While there was a mere 10 ZWL or so difference between the black market and official rate when the RBZ’s auction system was introduced last year, black market sellers and buyers are now using a rate that is almost double the official rate.
Naturally, this has meant that a lot of SMEs and large corporations have tried their luck on the official rate. Who wouldn’t want to get their foreign currency at practically half the market rate? Unfortunately, this has created a lot of demand while supply has remained depressed. This has led to delays in those who win bids getting their foreign currency. Those delays are in essence shortages.
While most private businesses wouldn’t mind these delays given the giveaway official rate, for government departments and ministries it’s a different story. The auction is practically their only source of much needed foreign currency and for the health sector, the delays have been crippling.
A big issue that we have whether as wholesalers, manufactures and others is that of funding. Funding becomes a central part in a big way in our business. For a lot of us wholesalers, we are constantly finding challenges in terms of access to funds. This includes our auction system. Even when you go to the auction system, payments are being processed after about 10 weeks and 10 weeks is very long time and a business cannot afford to wait that long.Economist, Ms Nyasha Bandason speaking at a recent Health Stakeholders conference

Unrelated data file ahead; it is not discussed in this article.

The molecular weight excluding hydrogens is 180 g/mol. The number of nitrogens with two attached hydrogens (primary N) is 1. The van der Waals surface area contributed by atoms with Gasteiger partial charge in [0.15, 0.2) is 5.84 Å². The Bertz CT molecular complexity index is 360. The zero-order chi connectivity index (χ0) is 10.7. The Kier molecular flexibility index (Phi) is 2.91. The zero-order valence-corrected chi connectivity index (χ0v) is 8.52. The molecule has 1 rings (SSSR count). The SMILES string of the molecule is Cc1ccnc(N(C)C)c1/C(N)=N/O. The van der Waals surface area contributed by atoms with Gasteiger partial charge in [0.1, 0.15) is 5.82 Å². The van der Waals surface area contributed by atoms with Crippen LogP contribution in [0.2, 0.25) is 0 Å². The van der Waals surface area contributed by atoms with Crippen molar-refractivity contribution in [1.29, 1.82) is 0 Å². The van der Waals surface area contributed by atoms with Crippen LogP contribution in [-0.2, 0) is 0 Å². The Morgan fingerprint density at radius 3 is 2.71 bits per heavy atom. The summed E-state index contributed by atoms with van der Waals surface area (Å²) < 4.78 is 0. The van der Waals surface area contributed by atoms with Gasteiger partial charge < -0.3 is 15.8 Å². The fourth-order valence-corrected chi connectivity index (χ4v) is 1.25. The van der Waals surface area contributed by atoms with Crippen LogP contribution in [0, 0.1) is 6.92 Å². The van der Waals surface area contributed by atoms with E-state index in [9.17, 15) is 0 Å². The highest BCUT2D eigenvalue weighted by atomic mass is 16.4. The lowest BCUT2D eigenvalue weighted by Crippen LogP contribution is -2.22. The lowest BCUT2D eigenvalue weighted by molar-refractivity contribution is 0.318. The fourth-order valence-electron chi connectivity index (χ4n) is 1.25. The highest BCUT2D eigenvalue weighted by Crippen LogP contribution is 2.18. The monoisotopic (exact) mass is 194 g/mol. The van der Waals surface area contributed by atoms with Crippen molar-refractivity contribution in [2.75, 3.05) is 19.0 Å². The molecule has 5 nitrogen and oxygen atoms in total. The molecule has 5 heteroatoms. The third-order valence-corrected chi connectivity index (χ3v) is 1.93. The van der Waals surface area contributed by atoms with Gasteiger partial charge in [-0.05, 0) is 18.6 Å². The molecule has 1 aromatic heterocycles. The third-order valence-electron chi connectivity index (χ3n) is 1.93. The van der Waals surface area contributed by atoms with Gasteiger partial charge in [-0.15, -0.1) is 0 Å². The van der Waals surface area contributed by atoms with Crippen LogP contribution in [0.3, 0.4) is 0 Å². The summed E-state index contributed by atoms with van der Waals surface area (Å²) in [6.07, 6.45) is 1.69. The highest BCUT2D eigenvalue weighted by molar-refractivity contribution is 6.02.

A shortage by a different name
The government’s hand weighs heavily on this auction which is heavily manipulated in such a way as to manage demand. The effect has been that the official rate has lagged significantly behind the unofficial rate.
It seems the government might be struggling to source foreign currency to fund the official market at their heavily subsidised rate. With the black market offering lucrative rates as high as $170 ZWL per 1 USD compared to the paltry $87 official RBZ auction rate it’s not surprising that this is the case. The government will continue to struggle as long as they insist on their lower rate and you can expect the delays in making settlements to become longer.
Over the past two decades, the RBZ has furnished us with one version of the fixed rate or another and in all instances, they insist on rates that are below the market rate. This hasn’t worked and yet here we are with what is now essentially a fixed rate. One has to wonder what they hope to achieve by this?
Not even the 1 billion from the IMF will be enough to fill the large thirst for foreign currency in Zimbabwe. We have seen the government try to dampen the rate hike by offering US$50 at the official rate to individuals. Wouldn’t be it wise to use that money to fund businesses like they have been doing instead? I mean we have a pandemic out there, the least they can do is revitalise the crumbling health sector.
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